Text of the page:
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Ten Gamesbrief articles Jonathan Ross should read

By on December 5, 2012

It’s just been announced that Jonathan Ross has started a games studio. Hotsauce interactive is said to be staffed by a number of experienced developers, and has released an iOS game called Cacha Cacha Aliens. Ross and Stephen Fry provide vocal talents to the space exploration game, which is priced at 69p in the iTunes store. According to Gamesbriefer Oscar Clark, at the Bafta event where he announced the opening of the studio he criticised free-to-play, claiming that too many freemium games are poor quality.

I’m quite a fan of Jonathan Ross, so I decided to put together a list of Gamesbrief articles that I think he should read; whether he intends to change his mind about free-to-play or not.

Why you shouldn’t launch at 69p

Let’s get the awkward bit out of the way. At Gamesbrief, we’re not fond of the 69p price point. We think it devalues your game, limits your revenue and limits distribution by creating a barrier to entry for players who just want to give your game a try before fully committing to it. Jonathan, if you want to hear us out, here are some posts debating the topic that we published when Activision launched Pitfall for 69p:

Pitfall at £0.69? Is Activision crazy?
Activision charging for Pitfall could make sense, But not at 69p
[Gamesbriefers] Should Pitfall have launched for free?

The case for free-to-play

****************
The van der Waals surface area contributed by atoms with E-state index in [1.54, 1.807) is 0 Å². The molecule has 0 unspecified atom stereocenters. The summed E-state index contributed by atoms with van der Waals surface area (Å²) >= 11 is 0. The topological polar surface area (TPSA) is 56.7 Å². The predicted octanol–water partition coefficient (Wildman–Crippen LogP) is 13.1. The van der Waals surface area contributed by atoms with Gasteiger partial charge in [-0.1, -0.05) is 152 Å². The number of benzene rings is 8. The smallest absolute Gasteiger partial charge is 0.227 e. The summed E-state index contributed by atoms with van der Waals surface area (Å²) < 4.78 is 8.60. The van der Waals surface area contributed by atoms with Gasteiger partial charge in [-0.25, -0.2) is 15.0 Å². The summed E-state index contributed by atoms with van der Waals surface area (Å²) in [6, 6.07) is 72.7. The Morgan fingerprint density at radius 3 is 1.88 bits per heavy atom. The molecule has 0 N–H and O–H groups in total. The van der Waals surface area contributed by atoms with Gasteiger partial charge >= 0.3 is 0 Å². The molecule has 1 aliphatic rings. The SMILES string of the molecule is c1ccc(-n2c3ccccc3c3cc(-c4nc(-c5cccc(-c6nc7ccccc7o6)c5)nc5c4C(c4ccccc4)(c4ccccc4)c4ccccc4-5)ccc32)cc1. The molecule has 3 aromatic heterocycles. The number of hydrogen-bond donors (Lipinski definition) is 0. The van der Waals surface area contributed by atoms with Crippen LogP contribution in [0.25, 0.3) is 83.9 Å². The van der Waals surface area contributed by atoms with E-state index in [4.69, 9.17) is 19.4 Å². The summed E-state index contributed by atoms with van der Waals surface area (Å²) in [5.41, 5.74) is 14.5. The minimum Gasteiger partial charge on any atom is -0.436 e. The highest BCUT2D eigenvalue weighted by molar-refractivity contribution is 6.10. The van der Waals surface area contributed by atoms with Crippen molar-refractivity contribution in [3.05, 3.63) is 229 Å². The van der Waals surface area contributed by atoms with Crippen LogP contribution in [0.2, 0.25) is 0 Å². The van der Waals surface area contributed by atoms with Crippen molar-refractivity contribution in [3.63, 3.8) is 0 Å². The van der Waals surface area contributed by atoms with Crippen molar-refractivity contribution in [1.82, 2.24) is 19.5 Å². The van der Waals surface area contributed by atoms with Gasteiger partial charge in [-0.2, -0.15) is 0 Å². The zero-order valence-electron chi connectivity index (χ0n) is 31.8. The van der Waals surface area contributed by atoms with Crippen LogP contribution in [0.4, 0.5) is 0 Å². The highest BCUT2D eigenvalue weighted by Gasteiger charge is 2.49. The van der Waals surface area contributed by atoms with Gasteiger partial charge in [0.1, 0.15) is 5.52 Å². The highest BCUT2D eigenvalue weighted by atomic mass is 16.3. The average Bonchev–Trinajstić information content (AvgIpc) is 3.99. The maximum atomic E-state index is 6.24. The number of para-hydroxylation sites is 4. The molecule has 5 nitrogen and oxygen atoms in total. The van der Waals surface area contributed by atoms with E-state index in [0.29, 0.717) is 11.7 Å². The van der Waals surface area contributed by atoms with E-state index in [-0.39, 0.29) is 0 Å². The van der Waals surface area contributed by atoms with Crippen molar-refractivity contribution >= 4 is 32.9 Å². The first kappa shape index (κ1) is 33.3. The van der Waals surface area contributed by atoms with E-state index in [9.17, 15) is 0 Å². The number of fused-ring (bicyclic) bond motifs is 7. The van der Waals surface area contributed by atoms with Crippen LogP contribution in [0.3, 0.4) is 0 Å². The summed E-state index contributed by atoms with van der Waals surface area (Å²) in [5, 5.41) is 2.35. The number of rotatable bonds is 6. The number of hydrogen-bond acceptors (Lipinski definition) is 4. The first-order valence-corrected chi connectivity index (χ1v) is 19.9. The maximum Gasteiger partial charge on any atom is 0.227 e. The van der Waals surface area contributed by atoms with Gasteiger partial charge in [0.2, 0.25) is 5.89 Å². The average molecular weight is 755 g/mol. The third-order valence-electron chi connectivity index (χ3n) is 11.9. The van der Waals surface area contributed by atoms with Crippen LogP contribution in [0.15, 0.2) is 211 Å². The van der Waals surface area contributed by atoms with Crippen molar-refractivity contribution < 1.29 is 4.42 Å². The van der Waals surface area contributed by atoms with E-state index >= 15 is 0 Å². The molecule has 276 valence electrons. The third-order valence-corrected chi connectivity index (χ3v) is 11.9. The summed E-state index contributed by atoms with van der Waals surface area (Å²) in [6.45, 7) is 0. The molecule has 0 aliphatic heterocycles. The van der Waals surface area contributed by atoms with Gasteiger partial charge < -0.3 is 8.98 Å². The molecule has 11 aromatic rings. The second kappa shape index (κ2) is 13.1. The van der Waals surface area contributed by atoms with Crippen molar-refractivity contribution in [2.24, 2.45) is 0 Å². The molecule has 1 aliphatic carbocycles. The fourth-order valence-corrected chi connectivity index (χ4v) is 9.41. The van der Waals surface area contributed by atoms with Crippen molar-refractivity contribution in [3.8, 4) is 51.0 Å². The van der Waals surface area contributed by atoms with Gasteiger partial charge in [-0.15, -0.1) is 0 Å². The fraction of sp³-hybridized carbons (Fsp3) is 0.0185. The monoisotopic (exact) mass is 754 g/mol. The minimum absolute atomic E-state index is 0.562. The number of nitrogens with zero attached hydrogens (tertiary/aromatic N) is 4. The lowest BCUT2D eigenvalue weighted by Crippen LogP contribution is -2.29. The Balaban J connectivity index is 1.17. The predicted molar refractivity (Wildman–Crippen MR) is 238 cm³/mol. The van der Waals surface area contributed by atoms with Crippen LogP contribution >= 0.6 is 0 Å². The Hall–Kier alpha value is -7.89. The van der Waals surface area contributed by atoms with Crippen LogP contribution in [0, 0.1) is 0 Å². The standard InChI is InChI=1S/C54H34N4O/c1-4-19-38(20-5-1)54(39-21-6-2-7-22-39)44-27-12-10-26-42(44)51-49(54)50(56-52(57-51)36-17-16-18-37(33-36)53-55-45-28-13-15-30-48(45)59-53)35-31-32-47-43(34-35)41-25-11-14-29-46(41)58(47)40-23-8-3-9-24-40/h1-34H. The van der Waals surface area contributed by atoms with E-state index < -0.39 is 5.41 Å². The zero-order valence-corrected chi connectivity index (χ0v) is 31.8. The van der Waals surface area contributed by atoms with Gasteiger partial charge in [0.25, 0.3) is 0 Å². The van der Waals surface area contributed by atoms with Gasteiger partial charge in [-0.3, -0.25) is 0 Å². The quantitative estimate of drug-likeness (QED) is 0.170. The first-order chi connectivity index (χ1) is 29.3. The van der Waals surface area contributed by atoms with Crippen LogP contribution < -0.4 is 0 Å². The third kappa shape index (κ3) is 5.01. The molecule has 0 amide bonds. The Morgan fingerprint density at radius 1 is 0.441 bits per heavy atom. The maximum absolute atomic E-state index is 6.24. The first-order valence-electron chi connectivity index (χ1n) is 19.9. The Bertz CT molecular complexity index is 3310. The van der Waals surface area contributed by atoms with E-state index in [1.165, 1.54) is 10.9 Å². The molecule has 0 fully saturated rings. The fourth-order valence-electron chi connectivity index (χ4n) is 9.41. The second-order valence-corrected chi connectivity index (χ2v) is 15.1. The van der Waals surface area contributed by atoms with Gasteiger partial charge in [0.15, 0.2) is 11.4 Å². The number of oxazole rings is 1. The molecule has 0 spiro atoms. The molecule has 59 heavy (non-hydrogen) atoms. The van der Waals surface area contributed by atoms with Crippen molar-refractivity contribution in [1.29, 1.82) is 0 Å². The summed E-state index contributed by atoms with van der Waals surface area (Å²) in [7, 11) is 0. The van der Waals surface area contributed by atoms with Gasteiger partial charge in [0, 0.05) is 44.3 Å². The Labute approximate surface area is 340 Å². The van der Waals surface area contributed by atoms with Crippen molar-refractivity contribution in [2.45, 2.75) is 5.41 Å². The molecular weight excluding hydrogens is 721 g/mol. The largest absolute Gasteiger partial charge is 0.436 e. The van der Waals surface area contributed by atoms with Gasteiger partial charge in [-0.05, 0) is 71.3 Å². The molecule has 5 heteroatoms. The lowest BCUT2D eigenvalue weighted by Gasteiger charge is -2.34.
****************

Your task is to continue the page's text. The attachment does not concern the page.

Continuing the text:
I couldn’t go on without sending you to a few articles explaining why we think your game would thrive if it was free-to-play. Here are some of our best posts about going free.
Why your game should be free to play
Whales, power laws and the future of media
A debate on free-to-play

The case for being expensive

Ross didn’t just criticise free-to-play; he said that there needs to be a diverse ecosystem of business models in the industry. There will always be a role for premium alongside free. We completely agree. Here are some posts about the limitations of free to play and the role of premium.

Move over Freemium: Paymium is the New Game in Town
Why free-to-play is not the answer to everything
The future of the games industry? It’s in three parts

Epic economics

Cacha Cacha Aliens sounds like a worldly game, with items to collect and areas to explore. Last spring, I looked at Jetpack Joyride, Final Fantasy and Infinity Blade II to explain why games based on virtual economic activity work well during a time of real-world economic gloom. Along the way, I highlight some of the ways that games give players the sense of economic agency that they might not get in real life; regardless of whether the game is free-to-play, paymium or an old-fashioned boxed product.

Oh, and Jonathan: if you ever want to write a guest post about why you’ve chosen the 69p price point, you would be totally welcome here 😉

About Zoya Street

I’m responsible for all written content on the site. As a freelance journalist and historian, I write widely on how game design and development have changed in the past, how they will change in the future, and how that relates to society and culture as a whole. I’m working on a crowdfunded book about the Dreamcast, in which I treat three of the game-worlds it hosted as historical places. I also write at and The Borderhouse.